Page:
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Old February 23rd, 2004, 09:33 AM   #1
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Another Film Look Technique

I saw on another forum a different approach to getting a "film look"

1. Slow the clips down to 50% and render.

2. Bring into a new project and re-set the speed to 200%

....fyi....
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Old February 23rd, 2004, 09:51 AM   #2
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erhm. whats the logic in that?
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Old February 23rd, 2004, 10:10 AM   #3
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Give it a try and see for yourself...then we'll talk logic...:-)
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Old February 23rd, 2004, 12:29 PM   #4
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Sounds like taking the long way around to de-interlace...
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Old February 23rd, 2004, 12:31 PM   #5
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I was a bit unsure also until I tested a small piece of video....
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Old February 23rd, 2004, 02:16 PM   #6
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>1. Slow the clips down to 50% and render.

Render to what format? DV, MJPEG, MPEG2 ?
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Old February 23rd, 2004, 03:27 PM   #7
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Will this work for any program?
interesting...
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Old February 23rd, 2004, 04:26 PM   #8
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When you alter speeds (at least in FCP and I'm assuming it's the same for any other NLE), either faster or slower, it does a little something called "Frame Blending" which simply is creating new frames that are little more than crossfades, or simple repeating frames.

I'm guessing that since this would probably smooth out the picture you'll get some sort of overall blending effect that makes it look more like film.

I'm also guessing that, like with most film look techniques, you'd want to shoot at 1/60.
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Old February 23rd, 2004, 04:52 PM   #9
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It will probably result in resolution and framerate loss though.
Any other people tested this? What were the results?
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Old February 24th, 2004, 04:45 PM   #10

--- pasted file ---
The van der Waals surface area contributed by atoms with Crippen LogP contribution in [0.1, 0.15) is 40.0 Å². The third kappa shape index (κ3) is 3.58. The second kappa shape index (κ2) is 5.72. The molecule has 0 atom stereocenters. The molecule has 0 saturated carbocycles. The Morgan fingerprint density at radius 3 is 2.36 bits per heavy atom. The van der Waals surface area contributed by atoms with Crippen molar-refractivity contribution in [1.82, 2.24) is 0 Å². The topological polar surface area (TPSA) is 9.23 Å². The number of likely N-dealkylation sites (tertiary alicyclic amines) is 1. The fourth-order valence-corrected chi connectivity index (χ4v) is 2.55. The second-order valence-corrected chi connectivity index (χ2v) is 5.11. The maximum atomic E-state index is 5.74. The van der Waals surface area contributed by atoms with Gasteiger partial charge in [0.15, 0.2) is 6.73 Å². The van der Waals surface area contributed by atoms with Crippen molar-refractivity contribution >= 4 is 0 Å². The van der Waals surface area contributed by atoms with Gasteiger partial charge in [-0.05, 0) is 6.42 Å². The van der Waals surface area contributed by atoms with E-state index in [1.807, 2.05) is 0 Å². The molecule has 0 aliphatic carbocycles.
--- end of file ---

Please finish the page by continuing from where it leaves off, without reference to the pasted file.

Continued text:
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Sounds interesting - what is the link to the other forum wher this was first mentioned - are there any examples posted there?
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Old February 25th, 2004, 03:45 PM   #11
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I think I found it

http://www.guygraphics.com/index2.html
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Old March 6th, 2004, 10:21 AM   #12
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That's it. Just some motion blur and free plug-ins!

> When you alter speeds (at least in FCP and I'm assuming
> it's the same for any other NLE), either faster or slower, it
> does a little something called "Frame Blending" which simply
> is creating new frames that are little more than crossfades,
> or simple repeating frames.

Exactly. The nice thing is, in the Motion tab, it is possible to apply Motion Blur to clips without having to change their speed. I can control the strength and the amount of samples. The more samples, the more render time, the smoother it looks.

If I add to this some non-linear luma effect (like Stib's Film Curves) then I get a really very 'film like' result. Well actually what I see is similar to that of film transferred to video.

Applying 'film' curves helps get more contrast from the mids, this especially helps if I underexpose a bit, wich also keeps the highlights from being slammed video style.

It is also possible to use Stib's curves to seperately affect color channels, adding a non-linear tint to the picture. This makes for a really nice effect as seen on many music videos.

Of course, any blurring will --well-- blur the picture a little bit. This might seem like a resolution loss sometimes, but it has the added advantage of reducing noise and chroma artifacts, which is something good if using Stib's Film Curves or something like that with DV-originated material.

So as you see it all kind of fits together, 'film' curves, motion blur, underexposure...

This what I do in the camera:

Sony PDX10 in 16x9 mode, 1/60
Sony WA adapter. It softens the image a bit.
Turn down edge enhancement ('sharpening') to almost a minimum (custom preset).
Set chroma ('color level') to somewhat less than default (custom preset).
Adjust AE point so as to underexpose a bit.
Try not to move the camera too much, almost never zoom.

This is what I do in FCP4:

Set 10-bit YUV processing.
Deinterlace.
Use Stib's Film Curves 1.0 (slightly) and Stib's Simple Levels.
use Too Much Too Soon's Black Restore.
Sometimes desaturate highlights and lowlights.
Sometimes, use Too Much Too Soon's noise reduction. *
Sometimes add saturation with the Proc Amp filter.
Use FCP4's Motion Blur slightly, 4 samples, 100.

* After using Stib's curves to get more contrast from the midtones, noise becomes more visible, so I usually apply some noise reduction algorithm to clean it up a bit. This is probably much worse if you are using a noisier camera.

Stib's and Too Much Too Soon plugs are free:
http://www.digitalzoo.com.au/lunchti...ed_02_free.htm

I would love to post some footage but I can't right now because of bandwidth and space limitations.

Sorry for the long post. Hope it helps.
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